This fictional tapestry weaves together five female characters scrabbling with the expectations and constrictions of a country where reproductive rights are severely curtailed. What could've been didactic instead becomes an enchanting ramble through the myths and mundanities of womanhood … Red Clocks ends up feeling like an enjoyable puzzle that is fundamentally unsolvable, some of its pieces playfully misplaced along the way. The fractured narrative leaves us to connect the dots between these disparate characters, all of whom make bleak compromises because they — like so many women throughout history — have so few options available to them.
Leni Zumas’s spry new novel, Red Clocks, does a nice job both of denaturing the world and of riffing on extreme versions of it ... Zumas showcases their experience of femaleness and, in so doing, asks us to rethink what it really means to be female in a world that’s written almost exclusively by men and, in particular, by men who know nothing—and care nothing—for women’s rights. If this sounds all too familiar, your dread reading this novel will be palpable … For all its polemics, Red Clocks is actually most notable for the brio of its prose—its excellent sense of timing and cadence. The novel moves at a clip. Often it’s downright jaunty. This has the benefit of ensuring that we never get stuck in any one place.
The ordinariness of the world that Zumas imagines is perhaps the most unsettling aspect of Red Clocks … As much as Red Clocks is about the repressive legal proposals that threaten women’s lives in America, the novel is equally astute on the cultural constraints that women contend with — and enforce on each other. They’re all subjected to grinding, fruitless competition over their careers and their sexuality … Her prose sports a kind of rawness that’s really the fruit of subtle artfulness. She’s flexible enough to reflect each woman’s differing concerns and personality, from the high schooler’s fear and earnestness, to the mother’s conflicted depression and the hermit’s earthy insight. Her phrasing stays exquisitely close to these minds, not quite stream of consciousness, but shadowing the confluence of anxiety and rationality they all harbor.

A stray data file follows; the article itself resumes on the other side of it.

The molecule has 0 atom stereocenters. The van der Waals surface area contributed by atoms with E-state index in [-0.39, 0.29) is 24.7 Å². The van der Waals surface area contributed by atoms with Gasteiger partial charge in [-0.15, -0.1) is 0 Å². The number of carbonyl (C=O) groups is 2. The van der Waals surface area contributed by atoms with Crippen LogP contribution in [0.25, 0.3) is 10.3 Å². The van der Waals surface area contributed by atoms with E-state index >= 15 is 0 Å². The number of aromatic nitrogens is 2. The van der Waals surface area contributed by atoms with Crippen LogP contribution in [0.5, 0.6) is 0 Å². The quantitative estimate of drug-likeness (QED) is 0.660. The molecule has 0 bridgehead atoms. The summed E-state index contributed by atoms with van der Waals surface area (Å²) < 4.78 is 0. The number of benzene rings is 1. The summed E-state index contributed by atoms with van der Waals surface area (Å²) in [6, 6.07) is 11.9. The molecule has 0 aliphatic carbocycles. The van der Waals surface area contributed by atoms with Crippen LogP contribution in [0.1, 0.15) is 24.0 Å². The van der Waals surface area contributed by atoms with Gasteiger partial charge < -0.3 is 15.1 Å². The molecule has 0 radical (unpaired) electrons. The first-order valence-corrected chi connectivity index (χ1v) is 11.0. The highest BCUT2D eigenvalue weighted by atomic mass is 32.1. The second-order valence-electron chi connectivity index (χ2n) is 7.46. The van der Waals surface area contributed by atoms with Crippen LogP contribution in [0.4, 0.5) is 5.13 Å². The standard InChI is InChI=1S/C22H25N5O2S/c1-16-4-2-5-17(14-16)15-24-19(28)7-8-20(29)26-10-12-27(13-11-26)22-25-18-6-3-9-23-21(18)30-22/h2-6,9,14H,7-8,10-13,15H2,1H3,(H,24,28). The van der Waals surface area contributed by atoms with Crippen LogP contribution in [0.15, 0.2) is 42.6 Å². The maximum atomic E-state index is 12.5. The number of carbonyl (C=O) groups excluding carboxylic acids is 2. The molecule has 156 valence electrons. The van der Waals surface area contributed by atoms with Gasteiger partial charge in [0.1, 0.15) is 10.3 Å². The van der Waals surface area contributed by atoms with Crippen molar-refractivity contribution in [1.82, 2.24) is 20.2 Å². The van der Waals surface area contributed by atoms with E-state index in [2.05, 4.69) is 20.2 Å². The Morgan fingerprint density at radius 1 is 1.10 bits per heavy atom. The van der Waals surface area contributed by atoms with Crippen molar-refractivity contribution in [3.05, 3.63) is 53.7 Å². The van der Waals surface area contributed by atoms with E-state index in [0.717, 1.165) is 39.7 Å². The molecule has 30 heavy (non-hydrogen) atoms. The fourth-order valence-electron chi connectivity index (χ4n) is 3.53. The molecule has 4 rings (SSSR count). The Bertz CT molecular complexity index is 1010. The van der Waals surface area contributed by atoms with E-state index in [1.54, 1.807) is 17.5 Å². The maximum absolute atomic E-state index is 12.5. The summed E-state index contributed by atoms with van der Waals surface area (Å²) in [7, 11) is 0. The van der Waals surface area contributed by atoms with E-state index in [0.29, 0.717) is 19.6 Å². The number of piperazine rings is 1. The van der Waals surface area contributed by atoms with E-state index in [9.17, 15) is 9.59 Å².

The publishing industry has been awash in explicitly feminist dystopic fiction. Intricate and alarming, Leni Zumas’ riveting second novel, Red Clocks, arrives just in time to ride that wave into 2018 … Lit up with verbal pyrotechnics and built with an admirably balanced structure, Red Clocks is undeniably gorgeously written. But the overdone tropes — witch hunt-style prosecution for providing abortions, aggressively thwarted attempts to flee to Canada — are enough to make one wonder: How much feminist dystopic fiction can audiences read?
Zumas has a perfectly tuned ear for the way measures to restrict women’s lives and enforce social conformity are couched in the moralizing sentimentalism of children’s imagined needs ... [a] lyrical and beautifully observed reflection on women’s lives ... If there is a criticism to be made of this highly absorbing novel, it is that it feels perhaps a shade too contemporary, and never quite reveals the horrors that would surely follow if the pre-Roe v. Wade days were to repeat themselves ... Zumas is a skillful writer, expertly keeping each of her characters in balanced motion, never allowing one to dominate the rest.
Red Clocks, Leni Zumas’s fierce, well-formed, hilarious, and blisteringly intelligent novel, is squarely a piece of Trump-era art, a product of the past two trying years in which the main players either brag about sexual assault or won’t even associate with women to whom they aren’t married. The book is loudly, unapologetically political ... This is all so intricate and well-done that every small connection sets off a tiny spark of delighted epiphany ... Buoying this entire novel is Zumas’s writing, which handles both the down-to-earth and the sublime with the same breathtaking accuracy ... This reader felt seen.